Longer ago than I care to remember, I spent endless summers roaming the fields and towpaths of a place called Middleton Junction.
Bikes were ridden, canals were swum in and landlord daughters were all lusted after as we waited for the day we could finally enter the licensed establishments in the area, of which there were many.
As unstubbled sixteen-year-olds, we longed to be able to walk manfully into those pubs and order a pint of Lees's. I think I even practiced ordering it with as deep a voice as I could muster. And when the day finally came when enough courage had been plucked up to enter the one that 'anyone could get served in', we were all duly ejected with a terse warning never to try again.
So when, finally, I was able to procure my first pint of this Holy Grail of beers, I marvelled at the way it settled; drunk in with my callow eyes the beautiful counterpoint between head and ale; breathed in deeply the intoxicating scent of fabled liquid. Then tasted.
It was rank. I almost spat it out there and then, but the fear of ejection forced me to swallow it down. Not one of us liked it, you could tell. And yet we all finished our first pints of Lees's. Then calmly placed the glasses on the bar and left for the santuary of the local off-licence, from which we bought some cans of Breaker to drink by the canal.
That should have taught me a valuable lesson in life - not to build things up too much in case you get disappointed. But almost a quarter of a century later, I haven't learned. And it was with a keen sense of anticipation I opened this bottle after seeing it for sale in Morrison's on offer. It really was too good to resist, unlike yesterday's self-proclaimed offering.
But now, I'm left rueing the decision and cursing my naivety for even thinking it could possibly work out.
Mind you, I think they do a nice one called Moonraker...
Beer: John Willie's Premium Bitter
Country: Lancashire, England
Strength: 4 point bloody 5%
Colour: Redbrick brown, like the houses that surround the brewery.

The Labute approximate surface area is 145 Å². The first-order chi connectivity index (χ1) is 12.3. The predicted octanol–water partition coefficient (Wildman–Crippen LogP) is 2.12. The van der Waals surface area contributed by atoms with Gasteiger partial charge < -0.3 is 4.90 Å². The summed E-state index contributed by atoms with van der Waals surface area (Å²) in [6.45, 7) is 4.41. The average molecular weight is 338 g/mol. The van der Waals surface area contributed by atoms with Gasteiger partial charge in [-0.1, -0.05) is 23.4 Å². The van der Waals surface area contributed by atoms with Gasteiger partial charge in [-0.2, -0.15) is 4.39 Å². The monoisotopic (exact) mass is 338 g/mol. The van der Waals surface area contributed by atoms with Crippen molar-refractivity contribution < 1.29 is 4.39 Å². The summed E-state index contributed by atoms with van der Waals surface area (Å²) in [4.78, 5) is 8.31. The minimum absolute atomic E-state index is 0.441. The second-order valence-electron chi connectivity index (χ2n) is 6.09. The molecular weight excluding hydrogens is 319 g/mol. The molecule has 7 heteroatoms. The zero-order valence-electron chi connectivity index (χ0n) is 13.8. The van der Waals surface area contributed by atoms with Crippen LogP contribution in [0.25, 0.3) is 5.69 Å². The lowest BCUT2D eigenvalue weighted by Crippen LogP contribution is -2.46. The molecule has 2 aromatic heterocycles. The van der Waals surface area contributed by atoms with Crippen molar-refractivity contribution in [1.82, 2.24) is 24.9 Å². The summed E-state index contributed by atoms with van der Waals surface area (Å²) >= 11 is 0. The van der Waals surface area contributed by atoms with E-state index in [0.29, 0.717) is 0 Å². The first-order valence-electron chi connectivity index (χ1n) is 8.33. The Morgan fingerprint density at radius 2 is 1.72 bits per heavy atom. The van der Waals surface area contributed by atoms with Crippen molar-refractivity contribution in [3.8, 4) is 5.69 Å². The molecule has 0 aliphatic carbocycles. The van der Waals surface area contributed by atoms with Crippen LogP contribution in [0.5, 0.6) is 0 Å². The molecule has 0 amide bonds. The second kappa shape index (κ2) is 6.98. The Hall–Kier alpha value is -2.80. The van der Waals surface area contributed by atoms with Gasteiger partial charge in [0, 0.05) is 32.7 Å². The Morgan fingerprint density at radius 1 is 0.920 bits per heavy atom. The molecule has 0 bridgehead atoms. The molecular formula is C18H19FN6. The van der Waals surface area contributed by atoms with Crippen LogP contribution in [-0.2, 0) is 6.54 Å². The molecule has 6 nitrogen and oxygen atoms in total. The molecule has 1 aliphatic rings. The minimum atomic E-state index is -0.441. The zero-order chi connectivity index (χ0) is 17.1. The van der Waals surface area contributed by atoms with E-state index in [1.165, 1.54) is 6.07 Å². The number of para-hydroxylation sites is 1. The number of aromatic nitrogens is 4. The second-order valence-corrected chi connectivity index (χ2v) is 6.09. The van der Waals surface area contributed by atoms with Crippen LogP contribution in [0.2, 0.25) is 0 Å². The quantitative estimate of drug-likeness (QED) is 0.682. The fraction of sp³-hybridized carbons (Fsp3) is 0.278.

Smell: Vinegar and canals. OK, that might be what it reminds me of, having grown up near the brewery and also a canal-side Sarson's factory. To the neutral, it'll be malty and fruity and musty.
Circumstance: Gearing up for a night out and celebrating a rare win for Oldham Athletic with a beer from round that way.
Tasting notes: Lacklustre at first, it's prods itself into life briefly with a jolt of ashtray bitterness before subsiding back pretty quickly into its previous torpor. I used to drink John Willie Lees bitter when I started getting served in the pubs round our way and it wasn't any good then. It was cheap, but it gave you gut rot and was only to be consumed in times of financial trouble. This one's seemingly not much different from the original, although it is stronger. It just doesn't seem to go anywhere, much like the football team its brewer used to sponsor.
Drinkability: Unsurprisingly not great. You could down a few, but why bother when there are much better alternatives? If it was the only beer in the pub, you'd probably get up and leave after two or maybe three at the outside.
Gut reaction: I don't know yet, but I fear for my innards on account of this beer's chequered heritage.
Session factor: If you fancied an afternoon depressing yourself, go to Middleton where this brewery's based, sit in any of the JWL-tied pubs and drink this. As with the drinkability, you could... but you wouldn't. Not in your right mind, anyway.
VFM: 4.5. First of a few I laid in from Morrison's at four for £5.50. It was less of a ball-ache than I imagined it would be as well, the store being strangely deserted for a Saturday afternoon teatime. But cheap as it was, this stuff hasn't got enough about it to trouble the upper single figures.